‘Private companies can rush vaccine to 70%’

2021-02-10 06:34:06

MUMBAI: Godrej & Boyce Manufacturing Company, the flagship of Godrej Group, is betting big on growing its healthcare cold chain portfolio, considering that last-mile connectivity in vaccine cold storage is a key link for a successful immunisation drive against Covid.
The company plans to partner with the government, private bodies and NGOs in India to strengthen the last-mile Covid vaccine cold chain through ultra-low temperature freezers. These are meant to preserve life-saving medical supplies, including critical vaccines, below minus-80 degrees Celsius. The company believes it has the advantage of a wide network of service centres (680 across India), which extends to the hinterland as well.
In an exclusive interview with TOI, Godrej & Boyce Manufacturing Company CMD Jamshyd Godrej said if India were to use its entire private sector to team up on healthcare and delivery systems through the cold chain and logistics network, it will be easier to quickly get the vaccine to 70% of the population. The expectation, Godrej said, is that in the next month or so, the immunisation drive should open up to the private sector as well.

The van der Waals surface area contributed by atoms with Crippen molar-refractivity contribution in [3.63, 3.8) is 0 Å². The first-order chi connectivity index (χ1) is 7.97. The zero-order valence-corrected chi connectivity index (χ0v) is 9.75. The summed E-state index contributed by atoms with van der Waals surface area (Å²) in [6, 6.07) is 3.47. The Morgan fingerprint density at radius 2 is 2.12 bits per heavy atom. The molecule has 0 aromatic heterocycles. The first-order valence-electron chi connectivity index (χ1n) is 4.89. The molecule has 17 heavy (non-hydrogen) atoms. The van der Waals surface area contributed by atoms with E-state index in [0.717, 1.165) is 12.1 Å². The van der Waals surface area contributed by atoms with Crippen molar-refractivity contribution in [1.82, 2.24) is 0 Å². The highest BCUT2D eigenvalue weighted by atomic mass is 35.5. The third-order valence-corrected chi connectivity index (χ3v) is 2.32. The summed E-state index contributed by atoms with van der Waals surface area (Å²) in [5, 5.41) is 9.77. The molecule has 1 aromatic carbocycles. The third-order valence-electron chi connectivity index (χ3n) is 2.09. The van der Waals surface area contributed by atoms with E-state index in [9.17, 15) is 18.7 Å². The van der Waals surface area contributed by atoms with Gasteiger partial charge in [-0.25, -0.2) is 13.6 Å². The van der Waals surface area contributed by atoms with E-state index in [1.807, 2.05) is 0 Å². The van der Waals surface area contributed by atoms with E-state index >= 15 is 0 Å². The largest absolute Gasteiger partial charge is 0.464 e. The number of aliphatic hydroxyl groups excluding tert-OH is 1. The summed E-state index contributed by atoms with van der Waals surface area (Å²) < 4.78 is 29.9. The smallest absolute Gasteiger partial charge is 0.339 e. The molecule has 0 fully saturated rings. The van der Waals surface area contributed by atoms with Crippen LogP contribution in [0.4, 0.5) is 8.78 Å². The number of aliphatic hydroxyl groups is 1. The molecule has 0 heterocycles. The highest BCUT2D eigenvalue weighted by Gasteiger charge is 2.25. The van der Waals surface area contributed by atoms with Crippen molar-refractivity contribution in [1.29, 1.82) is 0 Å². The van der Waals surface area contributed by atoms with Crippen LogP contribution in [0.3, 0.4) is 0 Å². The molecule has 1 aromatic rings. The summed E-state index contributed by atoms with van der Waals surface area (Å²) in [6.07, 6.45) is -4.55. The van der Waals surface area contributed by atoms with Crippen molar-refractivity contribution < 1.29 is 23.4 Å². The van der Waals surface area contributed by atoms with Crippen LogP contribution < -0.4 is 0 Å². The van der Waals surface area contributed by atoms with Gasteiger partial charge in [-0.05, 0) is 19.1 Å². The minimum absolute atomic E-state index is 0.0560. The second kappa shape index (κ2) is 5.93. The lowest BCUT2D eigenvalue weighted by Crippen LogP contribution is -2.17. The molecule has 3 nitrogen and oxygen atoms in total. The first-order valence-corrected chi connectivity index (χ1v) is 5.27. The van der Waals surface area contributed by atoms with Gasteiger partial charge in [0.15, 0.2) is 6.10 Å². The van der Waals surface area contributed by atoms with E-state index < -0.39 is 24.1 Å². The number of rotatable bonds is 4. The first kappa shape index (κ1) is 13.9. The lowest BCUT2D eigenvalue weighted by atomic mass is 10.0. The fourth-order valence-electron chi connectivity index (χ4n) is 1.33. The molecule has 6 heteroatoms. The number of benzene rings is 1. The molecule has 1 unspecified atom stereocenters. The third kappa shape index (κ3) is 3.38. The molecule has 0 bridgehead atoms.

“We know that in urban and semi-urban centres, the heathcare system is good. The challenge is to reach beyond that. India needs to open the immunisation efforts to private players in every possible way,” said Godrej. The size of the commercial healthcare refrigerators market is currently around Rs 2,000 crore. This is expected to increase given that, even beyond Covid, there is a growing need for cooling in healthcare — at blood banks, organ storage, eye banks, stem cells and pharma cold chains. These require precise cooling in day-to-day operations.
Godrej Appliances, which is a leading player in refrigerators, plans to ramp up its capacities. The current capacity for ultra-low temperature freezers is 12,000 units per annum, which will be increased to 30,000 to meet the growing global demand. The company aims to grow the portfolio by 30-40% over three years, which is expected to take the category’s contribution to its turnover to 7% from the current 5%.

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